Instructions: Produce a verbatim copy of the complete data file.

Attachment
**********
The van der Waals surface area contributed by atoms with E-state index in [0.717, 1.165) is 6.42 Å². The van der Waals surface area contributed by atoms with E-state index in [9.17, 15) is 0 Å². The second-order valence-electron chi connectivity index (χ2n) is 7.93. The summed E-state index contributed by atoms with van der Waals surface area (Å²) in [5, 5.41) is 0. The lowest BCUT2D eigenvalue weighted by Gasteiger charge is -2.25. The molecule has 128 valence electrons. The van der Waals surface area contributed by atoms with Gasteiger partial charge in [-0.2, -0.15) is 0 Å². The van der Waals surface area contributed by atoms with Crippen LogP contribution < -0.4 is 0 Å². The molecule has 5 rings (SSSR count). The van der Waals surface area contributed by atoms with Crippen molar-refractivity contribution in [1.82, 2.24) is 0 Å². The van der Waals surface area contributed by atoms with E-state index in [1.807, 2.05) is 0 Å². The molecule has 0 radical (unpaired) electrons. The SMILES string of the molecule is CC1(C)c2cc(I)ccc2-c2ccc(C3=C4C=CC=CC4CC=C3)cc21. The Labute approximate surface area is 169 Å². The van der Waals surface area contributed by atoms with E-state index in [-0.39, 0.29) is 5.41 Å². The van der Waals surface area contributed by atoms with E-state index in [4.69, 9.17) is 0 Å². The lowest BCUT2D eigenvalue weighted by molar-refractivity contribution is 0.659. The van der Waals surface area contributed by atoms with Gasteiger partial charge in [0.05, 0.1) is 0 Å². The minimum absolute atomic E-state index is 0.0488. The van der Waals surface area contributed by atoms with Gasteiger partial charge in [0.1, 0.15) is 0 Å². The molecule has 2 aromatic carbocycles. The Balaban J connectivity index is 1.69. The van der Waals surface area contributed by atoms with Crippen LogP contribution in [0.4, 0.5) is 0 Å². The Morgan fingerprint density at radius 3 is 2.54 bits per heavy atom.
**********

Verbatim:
The van der Waals surface area contributed by atoms with E-state index in [0.717, 1.165) is 6.42 Å². The van der Waals surface area contributed by atoms with E-state index in [9.17, 15) is 0 Å². The second-order valence-electron chi connectivity index (χ2n) is 7.93. The summed E-state index contributed by atoms with van der Waals surface area (Å²) in [5, 5.41) is 0. The lowest BCUT2D eigenvalue weighted by Gasteiger charge is -2.25. The molecule has 128 valence electrons. The van der Waals surface area contributed by atoms with Gasteiger partial charge in [-0.2, -0.15) is 0 Å². The van der Waals surface area contributed by atoms with Crippen LogP contribution < -0.4 is 0 Å². The molecule has 5 rings (SSSR count). The van der Waals surface area contributed by atoms with Crippen molar-refractivity contribution in [1.82, 2.24) is 0 Å². The van der Waals surface area contributed by atoms with E-state index in [1.807, 2.05) is 0 Å². The molecule has 0 radical (unpaired) electrons. The SMILES string of the molecule is CC1(C)c2cc(I)ccc2-c2ccc(C3=C4C=CC=CC4CC=C3)cc21. The Labute approximate surface area is 169 Å². The van der Waals surface area contributed by atoms with E-state index in [-0.39, 0.29) is 5.41 Å². The van der Waals surface area contributed by atoms with E-state index in [4.69, 9.17) is 0 Å². The lowest BCUT2D eigenvalue weighted by molar-refractivity contribution is 0.659. The van der Waals surface area contributed by atoms with Gasteiger partial charge in [0.05, 0.1) is 0 Å². The minimum absolute atomic E-state index is 0.0488. The van der Waals surface area contributed by atoms with Gasteiger partial charge in [0.1, 0.15) is 0 Å². The molecule has 2 aromatic carbocycles. The Balaban J connectivity index is 1.69. The van der Waals surface area contributed by atoms with Crippen LogP contribution in [0.4, 0.5) is 0 Å². The Morgan fingerprint density at radius 3 is 2.54 bits per heavy atom.